In producing apparels, marker development is difficult because of growing range of garment. Therefore, while cutting and creating patterns, material waste inflates due to underutilization of fabric. Moreover, large range of products also contributes chiefly to the class of more second-rate goods at the closing stages of every process.
Collection Planning - a tough nut to crack:
Garment producer must have all product lines available at hand at the same time to get the utmost effect on consumer's value sensitivity. Sizeable collection plan at every link of apparel supply chain, commencing from initial textile manufacturer, is made crucial by the accessibility of a complete range of items. However, success of this collection plan is prevented by rise of lot sizes. Back-end textile manufacturing has both batch and constant processes and therefore it is compulsory to move all the collections of a style together out of final stockroom. To reach this level, it is important to synchronize the actions of manufacturing lots in such a way that makes the whole factor (style collections) available during garment cutting phase. However, each factor has different processing time, which makes it difficult to drive the whole 'collection of product' collectively through the 'manufacturing leeway' of apparel chain. For example, in a collection with white and colour fabric, white goods get to the final stockroom earlier because processing time for white goods is significantly less than that of colour commodities.
Moreover, the more number of product units, the more difficult it would become to gain this coordination across product-process range. Naturally, the outcome is lost of sales due to lack of complete collection on retail-rack during purchase.
Apparel manufacturers must develop a Master Production Schedule (MPS) to meet the delivery dead lines of buyers. In many cases, it is customary that the production orders received from the same buyer are arranged with the production schedule. Orders that have been executed after deadlines add to extra transportation expenses and minimize selling price of garments.
Asset Management should be improved:
All factors for a particular product should be processed together in the internal supply chain. As the number of variety increases, so does the time taken for individual factor to be processed, as lot of changeover time and different downtime related to quality problem increase. As a result, higher quantity of on going work occurs at different phases of action.
Higher rate of changeover from one type of mixture to another increases machine downtime in fibre and yarn dyeing. In addition, time necessary for matching shades escalates with large product range. Chance of surplus dying is more because different machines do not have equal degree of capacity in connection with batch size. Since sizeable variation is to be processed in a given time, waiting time for item also increases. These procedures engage more materials during the process.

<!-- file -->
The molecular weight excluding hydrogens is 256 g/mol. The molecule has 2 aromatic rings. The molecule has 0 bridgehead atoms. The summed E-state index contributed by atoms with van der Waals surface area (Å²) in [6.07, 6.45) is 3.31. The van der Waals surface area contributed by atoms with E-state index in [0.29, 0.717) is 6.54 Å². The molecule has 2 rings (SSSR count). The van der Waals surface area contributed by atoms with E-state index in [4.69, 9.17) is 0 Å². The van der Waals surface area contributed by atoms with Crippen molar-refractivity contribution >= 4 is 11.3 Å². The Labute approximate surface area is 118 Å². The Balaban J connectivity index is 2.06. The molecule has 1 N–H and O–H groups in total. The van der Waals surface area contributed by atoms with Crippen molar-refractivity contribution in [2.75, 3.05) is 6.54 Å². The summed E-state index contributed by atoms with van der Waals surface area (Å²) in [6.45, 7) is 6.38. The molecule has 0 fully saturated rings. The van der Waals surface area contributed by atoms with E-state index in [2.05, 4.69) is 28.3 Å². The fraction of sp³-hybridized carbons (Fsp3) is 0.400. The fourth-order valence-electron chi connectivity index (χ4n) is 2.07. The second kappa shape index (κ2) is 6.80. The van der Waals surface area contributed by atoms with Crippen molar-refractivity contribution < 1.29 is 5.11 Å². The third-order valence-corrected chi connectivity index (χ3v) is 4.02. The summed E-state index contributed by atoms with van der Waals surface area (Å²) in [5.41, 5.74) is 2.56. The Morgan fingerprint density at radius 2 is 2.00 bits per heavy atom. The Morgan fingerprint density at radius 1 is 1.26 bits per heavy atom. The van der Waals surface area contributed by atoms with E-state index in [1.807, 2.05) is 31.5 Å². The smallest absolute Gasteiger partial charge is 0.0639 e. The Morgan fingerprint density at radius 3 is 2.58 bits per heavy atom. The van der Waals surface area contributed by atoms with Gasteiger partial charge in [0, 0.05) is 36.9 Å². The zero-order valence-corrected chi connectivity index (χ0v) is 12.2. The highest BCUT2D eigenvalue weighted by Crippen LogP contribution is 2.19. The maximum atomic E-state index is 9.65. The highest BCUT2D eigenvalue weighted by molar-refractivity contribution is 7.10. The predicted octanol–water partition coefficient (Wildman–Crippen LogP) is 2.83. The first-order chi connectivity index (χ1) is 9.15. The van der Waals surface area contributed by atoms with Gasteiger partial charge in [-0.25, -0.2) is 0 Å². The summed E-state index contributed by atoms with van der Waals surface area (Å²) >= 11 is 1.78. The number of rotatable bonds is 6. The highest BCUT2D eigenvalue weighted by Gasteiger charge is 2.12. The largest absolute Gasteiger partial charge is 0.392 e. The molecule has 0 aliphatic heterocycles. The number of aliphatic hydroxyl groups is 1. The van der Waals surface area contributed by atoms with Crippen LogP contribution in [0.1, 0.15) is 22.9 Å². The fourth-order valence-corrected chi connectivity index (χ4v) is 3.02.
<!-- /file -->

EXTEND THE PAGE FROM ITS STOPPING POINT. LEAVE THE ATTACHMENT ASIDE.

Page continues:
Spinning procedure causes an array in various blends, count and twist that creates more waiting time. This is because higher number of substitution and inadequate batch lot of a specific blend-count-twist combines to feed ringframe.
The number of beam gaiting and greater frequency of changes in process sequence cause increase in machine set-up time in weaving and finishing. In finishing too, batch making time enhances with growing varieties as all equal quality-pattern of a product mass requires to be processed together for uniform finish. These require more material in process, which raises inventory-bearing expense at each phase of processing. These cause higher work-in-process.
In storehouse, dispatch of the finished goods banks on accessibility of all related quality of a particular product. In a more assorted product mix, individual quality-pattern takes more time to reach the warehouse. This turns out to be increase in waiting time and higher finished goods inventory.
Unstable fashion and transitory season has always maintained a great deal of unpredictability and kept the garment industry on seesaw. Formation of new divisions multiplies product lines. For example, Yoga wears have been introduced to the cluster of long-established sports wears like golf wear, tennis wear or swimwear. Moreover, we can experience changes in product lines, sizes and overall fits with the effect of globalisation. These products are inclined to magnify S.K.U unpredictability at retail level to an exceptional height. Retailers and big buyers should deal with this transformed product line through different phases - product development, sample approval, bulk sourcing of components, production or outsourcing apparel, distributing finished product across retail shops and merchandising. Moreover, all these exercises should be integrated across large geographical extents. In the basic textile fabric, this complication of action is amplified many times by the growing product mixes.
The leading organizations (retailers and big buyers) do not pay any attention to the hostile consequences of product proliferation, because these organisations, engaged in textile-apparel-retail chain are hardly associated with one another.
Only purchasing and selling should not be the only attention of retailers, instead they should consider the whole supply chain. Because, if a manufacturer is not able to supply the commodities within the fixed deadlines, delays will spoil the whole supply chain up to the end customer. On the ground of specified arrangement of apparel supply chain, the retailer has little scope to execute control in this process.
Comparatively simple garments rely upon the mixture: fabric from one factory, buttons and zippers from another, and snaps from yet another. All these accessories must come together within prescribed limit for the finished garments to be piled on store shelves. Since developing and selecting fabric swatches (sample of clothes) are part and parcel of product development, recognizing garment style and merchandise flow, production of product-mix turns out to be high product development cost, long design-to-market cycle time. Normally, for any fashion-apparel item, design-to-market life is 6 to 9 months. It is discovered that 70 per cent of this time includes non-value added activities such as communication delay, waiting time for collections and non-approval of commodities at various phases etc.
Therefore, a perfect product mix makes the whole apparel supply chain more manageable and at the same time it does not harm the end diversity in terms of apparel fit, size and style that lure the consumer's fancy.